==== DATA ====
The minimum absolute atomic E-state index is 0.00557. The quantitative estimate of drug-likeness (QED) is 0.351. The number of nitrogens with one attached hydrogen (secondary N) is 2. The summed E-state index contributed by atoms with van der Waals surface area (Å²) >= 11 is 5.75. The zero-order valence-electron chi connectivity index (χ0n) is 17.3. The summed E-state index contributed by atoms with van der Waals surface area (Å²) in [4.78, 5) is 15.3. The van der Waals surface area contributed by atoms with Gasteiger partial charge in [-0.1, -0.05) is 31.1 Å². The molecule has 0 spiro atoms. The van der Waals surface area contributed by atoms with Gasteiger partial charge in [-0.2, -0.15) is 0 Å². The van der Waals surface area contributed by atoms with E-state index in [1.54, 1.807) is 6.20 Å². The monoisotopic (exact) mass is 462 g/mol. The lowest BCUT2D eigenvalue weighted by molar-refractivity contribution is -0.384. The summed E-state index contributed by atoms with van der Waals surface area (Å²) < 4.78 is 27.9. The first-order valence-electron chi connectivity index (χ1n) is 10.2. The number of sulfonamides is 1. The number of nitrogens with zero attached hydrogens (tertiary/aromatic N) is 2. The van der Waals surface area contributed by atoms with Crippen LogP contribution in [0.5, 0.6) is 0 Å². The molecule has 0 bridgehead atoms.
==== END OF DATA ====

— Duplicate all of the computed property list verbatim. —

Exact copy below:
The minimum absolute atomic E-state index is 0.00557. The quantitative estimate of drug-likeness (QED) is 0.351. The number of nitrogens with one attached hydrogen (secondary N) is 2. The summed E-state index contributed by atoms with van der Waals surface area (Å²) >= 11 is 5.75. The zero-order valence-electron chi connectivity index (χ0n) is 17.3. The summed E-state index contributed by atoms with van der Waals surface area (Å²) in [4.78, 5) is 15.3. The van der Waals surface area contributed by atoms with Gasteiger partial charge in [-0.1, -0.05) is 31.1 Å². The molecule has 0 spiro atoms. The van der Waals surface area contributed by atoms with Gasteiger partial charge in [-0.2, -0.15) is 0 Å². The van der Waals surface area contributed by atoms with E-state index in [1.54, 1.807) is 6.20 Å². The monoisotopic (exact) mass is 462 g/mol. The lowest BCUT2D eigenvalue weighted by molar-refractivity contribution is -0.384. The summed E-state index contributed by atoms with van der Waals surface area (Å²) < 4.78 is 27.9. The first-order valence-electron chi connectivity index (χ1n) is 10.2. The number of sulfonamides is 1. The number of nitrogens with zero attached hydrogens (tertiary/aromatic N) is 2. The van der Waals surface area contributed by atoms with Crippen LogP contribution in [0.5, 0.6) is 0 Å². The molecule has 0 bridgehead atoms.